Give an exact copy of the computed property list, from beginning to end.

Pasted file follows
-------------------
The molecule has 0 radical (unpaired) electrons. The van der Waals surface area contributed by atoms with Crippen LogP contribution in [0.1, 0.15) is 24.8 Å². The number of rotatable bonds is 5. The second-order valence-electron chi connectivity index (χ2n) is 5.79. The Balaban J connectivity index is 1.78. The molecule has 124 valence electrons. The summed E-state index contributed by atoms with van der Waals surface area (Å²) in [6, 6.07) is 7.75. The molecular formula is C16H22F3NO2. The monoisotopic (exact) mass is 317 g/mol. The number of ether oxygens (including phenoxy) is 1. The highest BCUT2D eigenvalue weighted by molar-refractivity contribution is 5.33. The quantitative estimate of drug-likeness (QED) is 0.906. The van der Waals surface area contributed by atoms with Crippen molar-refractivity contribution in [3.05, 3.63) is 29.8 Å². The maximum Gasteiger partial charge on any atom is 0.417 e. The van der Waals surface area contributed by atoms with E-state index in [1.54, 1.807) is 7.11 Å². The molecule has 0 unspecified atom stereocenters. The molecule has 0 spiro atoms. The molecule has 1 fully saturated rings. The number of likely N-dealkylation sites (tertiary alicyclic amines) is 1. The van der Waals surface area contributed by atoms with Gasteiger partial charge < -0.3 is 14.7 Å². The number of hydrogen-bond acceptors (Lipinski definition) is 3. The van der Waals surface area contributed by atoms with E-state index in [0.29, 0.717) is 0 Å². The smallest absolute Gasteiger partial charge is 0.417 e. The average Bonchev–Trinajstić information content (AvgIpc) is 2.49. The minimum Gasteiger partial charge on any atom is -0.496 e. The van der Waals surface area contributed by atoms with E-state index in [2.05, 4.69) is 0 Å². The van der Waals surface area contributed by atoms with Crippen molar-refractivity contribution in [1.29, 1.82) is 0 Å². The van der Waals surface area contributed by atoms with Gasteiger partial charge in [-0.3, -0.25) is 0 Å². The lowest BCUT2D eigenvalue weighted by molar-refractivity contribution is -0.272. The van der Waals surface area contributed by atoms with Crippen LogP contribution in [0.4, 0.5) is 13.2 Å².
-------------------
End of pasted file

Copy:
The molecule has 0 radical (unpaired) electrons. The van der Waals surface area contributed by atoms with Crippen LogP contribution in [0.1, 0.15) is 24.8 Å². The number of rotatable bonds is 5. The second-order valence-electron chi connectivity index (χ2n) is 5.79. The Balaban J connectivity index is 1.78. The molecule has 124 valence electrons. The summed E-state index contributed by atoms with van der Waals surface area (Å²) in [6, 6.07) is 7.75. The molecular formula is C16H22F3NO2. The monoisotopic (exact) mass is 317 g/mol. The number of ether oxygens (including phenoxy) is 1. The highest BCUT2D eigenvalue weighted by molar-refractivity contribution is 5.33. The quantitative estimate of drug-likeness (QED) is 0.906. The van der Waals surface area contributed by atoms with Crippen molar-refractivity contribution in [3.05, 3.63) is 29.8 Å². The maximum Gasteiger partial charge on any atom is 0.417 e. The van der Waals surface area contributed by atoms with E-state index in [1.54, 1.807) is 7.11 Å². The molecule has 0 unspecified atom stereocenters. The molecule has 0 spiro atoms. The molecule has 1 fully saturated rings. The number of likely N-dealkylation sites (tertiary alicyclic amines) is 1. The van der Waals surface area contributed by atoms with Gasteiger partial charge < -0.3 is 14.7 Å². The number of hydrogen-bond acceptors (Lipinski definition) is 3. The van der Waals surface area contributed by atoms with E-state index in [0.29, 0.717) is 0 Å². The smallest absolute Gasteiger partial charge is 0.417 e. The average Bonchev–Trinajstić information content (AvgIpc) is 2.49. The minimum Gasteiger partial charge on any atom is -0.496 e. The van der Waals surface area contributed by atoms with E-state index in [2.05, 4.69) is 0 Å². The van der Waals surface area contributed by atoms with Crippen molar-refractivity contribution in [1.29, 1.82) is 0 Å². The van der Waals surface area contributed by atoms with Gasteiger partial charge in [-0.3, -0.25) is 0 Å². The lowest BCUT2D eigenvalue weighted by molar-refractivity contribution is -0.272. The van der Waals surface area contributed by atoms with Crippen LogP contribution in [0.4, 0.5) is 13.2 Å².